Joe Parone casually perches at the edge of a table set up for interviews in the Distributive Education Club of America (DECA) classroom on the campus at Payson High School (PHS). Before him sit a dozen students in the beginning business education class.
Later in the day, students will role-play with Parone to create a marketing plan for an expo featuring baby products.
The elective offers students real-world opportunities to learn skills and an understanding of the theory behind business.
“How does business contribute to society?” he asks the mostly sophomore-level students.
“Creates jobs,” said Justice Owens.
“Yes. The people I employ spend their money, which helps the town. What else?” asks Parone.
The next student mentions taxes. Parone launches into an explanation on how taxes fund schools, roads, and town services.
“Are you starting to see the role business plays in society?” he asks.
The students nod and murmur in understanding.
Parone teaches the business track of electives at PHS. He came to Payson from New Jersey to retire, but found he missed the classroom. The high school hired him full time after a stint as a substitute.
Parone bases much of what he does on DECA, a program he was introduced to when he taught in New Jersey.
DECA started in 1946 with the mission to “prepare emerging leaders and entrepreneurs for careers in marketing, finance, hospitality and management in high schools and colleges around the globe.”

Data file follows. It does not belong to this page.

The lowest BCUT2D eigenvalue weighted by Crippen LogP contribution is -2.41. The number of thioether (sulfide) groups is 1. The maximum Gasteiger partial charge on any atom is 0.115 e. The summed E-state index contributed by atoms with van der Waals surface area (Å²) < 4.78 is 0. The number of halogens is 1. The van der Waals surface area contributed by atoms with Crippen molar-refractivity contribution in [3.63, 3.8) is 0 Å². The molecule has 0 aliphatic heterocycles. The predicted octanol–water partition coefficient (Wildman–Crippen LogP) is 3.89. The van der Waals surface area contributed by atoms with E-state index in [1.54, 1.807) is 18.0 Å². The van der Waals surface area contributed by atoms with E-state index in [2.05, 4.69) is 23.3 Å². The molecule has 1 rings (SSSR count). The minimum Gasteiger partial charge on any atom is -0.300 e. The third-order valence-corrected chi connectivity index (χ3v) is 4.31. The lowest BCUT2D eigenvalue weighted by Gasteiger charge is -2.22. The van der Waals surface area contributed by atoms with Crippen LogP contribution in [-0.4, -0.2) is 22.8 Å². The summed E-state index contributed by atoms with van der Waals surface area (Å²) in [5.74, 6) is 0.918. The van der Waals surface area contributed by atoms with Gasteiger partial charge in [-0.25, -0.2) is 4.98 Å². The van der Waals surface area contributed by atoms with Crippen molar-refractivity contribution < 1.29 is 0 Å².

The organization has chapters in every state and nine foreign countries. For high school students, DECA offers educational programs and conferences to prepare students for college and careers. The organization also grants scholarships.
Part of the DECA approach includes going into communities to create partnerships with businesses and organizations.
Take for example the partnership DECA has with the Payson Roundup. The publisher lectures to the students on how the business side of the newspaper works. Then he gives them the chance to sell advertisements in an insert the paper publishes on the classes the high school offers. The proceeds from the sales pay for the publishing, printing and distribution of the insert, with the remainder of the proceeds help the business students.
This year, the class sold 41 ads for the spring schedule insert.
Class today does not focus on community projects; rather Parone spends time preparing students for a DECA business conference in Phoenix at the end of the week.
“Remember, you will be given a case study and 20 minutes to prepare and 20 minutes to present,” he reminds the students.
The table at the front of the room is set up as an interview desk.
Two students, Niyal Curi and Justice Owens have already prepared their presentation for this case study. Parone presents the scenario to the other students so they understand the case.
“Niyal and Justice will present a marketing plan for the Babytime Expo,” said Parone.
The two will present a marketing plan to Parone that they hope will bring paying customers, national chains and local businesses to an expo on baby products.